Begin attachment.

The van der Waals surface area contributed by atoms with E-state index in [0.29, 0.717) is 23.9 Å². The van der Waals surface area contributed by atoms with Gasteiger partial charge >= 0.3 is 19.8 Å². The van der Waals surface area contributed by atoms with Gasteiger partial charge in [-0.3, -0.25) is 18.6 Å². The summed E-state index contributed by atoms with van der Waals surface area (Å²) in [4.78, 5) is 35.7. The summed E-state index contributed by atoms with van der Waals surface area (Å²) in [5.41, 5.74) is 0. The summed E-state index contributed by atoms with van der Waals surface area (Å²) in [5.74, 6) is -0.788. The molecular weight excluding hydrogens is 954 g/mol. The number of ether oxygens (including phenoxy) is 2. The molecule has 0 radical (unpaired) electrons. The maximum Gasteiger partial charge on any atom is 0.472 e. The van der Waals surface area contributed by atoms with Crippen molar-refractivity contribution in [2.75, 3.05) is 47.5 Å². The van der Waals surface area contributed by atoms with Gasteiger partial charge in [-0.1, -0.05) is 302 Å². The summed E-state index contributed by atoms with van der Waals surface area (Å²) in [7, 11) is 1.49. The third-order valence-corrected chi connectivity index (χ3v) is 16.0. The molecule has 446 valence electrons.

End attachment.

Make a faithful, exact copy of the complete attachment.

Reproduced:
The van der Waals surface area contributed by atoms with E-state index in [0.29, 0.717) is 23.9 Å². The van der Waals surface area contributed by atoms with Gasteiger partial charge >= 0.3 is 19.8 Å². The van der Waals surface area contributed by atoms with Gasteiger partial charge in [-0.3, -0.25) is 18.6 Å². The summed E-state index contributed by atoms with van der Waals surface area (Å²) in [4.78, 5) is 35.7. The summed E-state index contributed by atoms with van der Waals surface area (Å²) in [5.41, 5.74) is 0. The summed E-state index contributed by atoms with van der Waals surface area (Å²) in [5.74, 6) is -0.788. The molecular weight excluding hydrogens is 954 g/mol. The number of ether oxygens (including phenoxy) is 2. The molecule has 0 radical (unpaired) electrons. The maximum Gasteiger partial charge on any atom is 0.472 e. The van der Waals surface area contributed by atoms with Crippen molar-refractivity contribution in [2.75, 3.05) is 47.5 Å². The van der Waals surface area contributed by atoms with Gasteiger partial charge in [-0.1, -0.05) is 302 Å². The summed E-state index contributed by atoms with van der Waals surface area (Å²) in [7, 11) is 1.49. The third-order valence-corrected chi connectivity index (χ3v) is 16.0. The molecule has 446 valence electrons.